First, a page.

|Publication number||US7039500 B2|
|Application number||US 10/761,115|
|Publication date||May 2, 2006|
|Filing date||Jan 20, 2004|
|Priority date||Sep 5, 2001|
|Also published as||DE60235476D1, EP1428166A1, EP1428166A4, EP1428166B1, EP2193887A1, EP2193888A2, EP2193888A3, EP2193889A1, US6757586, US20030045967, US20040144306, WO2003021519A1|
|Publication number||10761115, 761115, US 7039500 B2, US 7039500B2, US-B2-7039500, US7039500 B2, US7039500B2|
|Inventors||Dragoslav K. Milojevic, John K. Ashworth, Jan T. Nielsson|
|Original Assignee||Abb Inc.|
|Export Citation||BiBTeX, EndNote, RefMan|
|Patent Citations (16), Non-Patent Citations (4), Referenced by (13), Classifications (19), Legal Events (3)|
|External Links: USPTO, USPTO Assignment, Espacenet|
This application is a continuation of U.S. Ser. No. 09/947,142, filed Sep. 5, 2001 now U.S. Pat. No. 6,757,586.
The invention relates generally to improvements in robotic systems performing automated manipulated functions on workpieces such as automotive vehicle bodies. More specifically, the invention pertains to robotic paint finishing of such objects in automatic paint finishing lines of high capacity.
Conventional robotic automotive paint finishing booths, such as that depicted in
The paint application process can be performed either on a moving or stationary object, such as a car body. In either case, the object is indexed down the finishing line after the paint application process is complete.
Conventional paint robots 102 a–f as shown in
The term “arm”, as used herein, is intended to encompass either a manipulator arm composed of a single arm element or an assembly comprising a multi-segment arm, where pairs of the segments may be interconnected by joints as shown in
Such a prior art arrangement has the favorable features of repeatability of design, spare parts and maintenance; lower programming effort for identical robot units; and favorable downgrade arrangements should one of the robots fail. However, the prior art arrangement also presents important disadvantages. All robots are of the largest size required to paint the highest and the furthest portions of the object from the paint distribution devices, for example, the roof of the car body 106 shown in
An additional disadvantage of the prior art arrangement is that the combined effect of large envelope and high paint applicator relocation speed requires a sturdier robot to cope with the static and dynamic loads that it must handle which, in turn, results in higher total system cost. Also disadvantageous is the fact that the robots 102 require a relatively wide booth in order to paint vertical surfaces on object 106, due to the length of the manipulator arms of the robots. The robots 102 require space, either in front or at the back, in order to position the paint application device, such as an atomizer 107, at a suitable spraying distance in front of the surface to be painted.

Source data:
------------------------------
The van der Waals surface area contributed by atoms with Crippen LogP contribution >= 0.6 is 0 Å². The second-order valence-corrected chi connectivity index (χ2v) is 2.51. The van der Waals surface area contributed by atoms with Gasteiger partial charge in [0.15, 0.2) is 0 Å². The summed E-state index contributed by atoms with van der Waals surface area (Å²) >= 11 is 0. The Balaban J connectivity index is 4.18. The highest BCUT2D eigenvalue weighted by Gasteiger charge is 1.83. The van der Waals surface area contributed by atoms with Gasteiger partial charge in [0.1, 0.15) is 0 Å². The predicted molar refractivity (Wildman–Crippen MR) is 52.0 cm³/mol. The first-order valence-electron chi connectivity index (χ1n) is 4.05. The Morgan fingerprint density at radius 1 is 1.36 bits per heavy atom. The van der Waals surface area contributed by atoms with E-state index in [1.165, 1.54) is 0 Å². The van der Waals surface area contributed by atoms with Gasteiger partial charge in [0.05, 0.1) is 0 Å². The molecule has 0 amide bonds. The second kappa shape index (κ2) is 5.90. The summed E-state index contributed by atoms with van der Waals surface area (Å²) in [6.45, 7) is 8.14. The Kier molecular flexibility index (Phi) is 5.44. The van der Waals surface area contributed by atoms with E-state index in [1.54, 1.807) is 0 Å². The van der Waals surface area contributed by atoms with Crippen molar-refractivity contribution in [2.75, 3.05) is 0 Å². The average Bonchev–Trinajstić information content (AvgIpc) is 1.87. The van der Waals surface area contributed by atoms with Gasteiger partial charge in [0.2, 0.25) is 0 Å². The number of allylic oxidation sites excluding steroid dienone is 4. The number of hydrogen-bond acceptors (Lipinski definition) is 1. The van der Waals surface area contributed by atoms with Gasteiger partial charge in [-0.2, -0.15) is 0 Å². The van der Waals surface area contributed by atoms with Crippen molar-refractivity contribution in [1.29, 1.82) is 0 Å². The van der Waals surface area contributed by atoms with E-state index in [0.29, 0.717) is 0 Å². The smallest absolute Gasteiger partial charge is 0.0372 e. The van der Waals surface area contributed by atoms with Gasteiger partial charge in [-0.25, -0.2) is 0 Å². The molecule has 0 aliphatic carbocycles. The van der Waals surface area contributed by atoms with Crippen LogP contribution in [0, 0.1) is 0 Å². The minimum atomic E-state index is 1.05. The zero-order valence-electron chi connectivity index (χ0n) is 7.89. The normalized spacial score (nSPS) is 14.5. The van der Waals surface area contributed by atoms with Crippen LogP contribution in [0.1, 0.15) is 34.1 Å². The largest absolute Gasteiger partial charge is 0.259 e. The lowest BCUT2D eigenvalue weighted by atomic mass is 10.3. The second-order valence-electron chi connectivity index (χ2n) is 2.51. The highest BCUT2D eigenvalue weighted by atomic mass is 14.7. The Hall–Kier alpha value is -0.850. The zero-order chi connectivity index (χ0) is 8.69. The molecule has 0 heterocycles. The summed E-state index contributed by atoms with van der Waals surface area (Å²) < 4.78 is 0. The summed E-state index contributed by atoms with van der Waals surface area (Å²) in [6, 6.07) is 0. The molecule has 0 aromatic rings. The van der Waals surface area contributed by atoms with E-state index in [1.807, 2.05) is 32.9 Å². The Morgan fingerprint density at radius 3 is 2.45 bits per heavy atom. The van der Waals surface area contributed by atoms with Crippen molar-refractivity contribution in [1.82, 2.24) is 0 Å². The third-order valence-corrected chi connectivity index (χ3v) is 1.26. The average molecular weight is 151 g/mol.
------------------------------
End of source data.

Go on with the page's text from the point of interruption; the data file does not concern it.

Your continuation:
Additionally, robots 102 often must be moved forward or backward along the line in order to paint the lower portions of part 106, such as a rocker panel, which requires a relatively longer spray booth paint application zone 104, along with an additional traveling axis (also known as the X-rail) being provided for robot movement longitudinally along application zone 104.
Finally, another disadvantage of the prior art arrangement is that at least two of the robots 102 perform very simple operations of reciprocating in the vertical surface of part 106. A much simpler machine than a full 7-axis robot can perform this operation.
Accordingly, in a first aspect of the invention, in a robot for performing predetermined operations under direction of a controller, the invention provides an improvement whereunder the robot is equipped with a plurality of manipulatable arms with at least two of the plurality of arms performing like operations.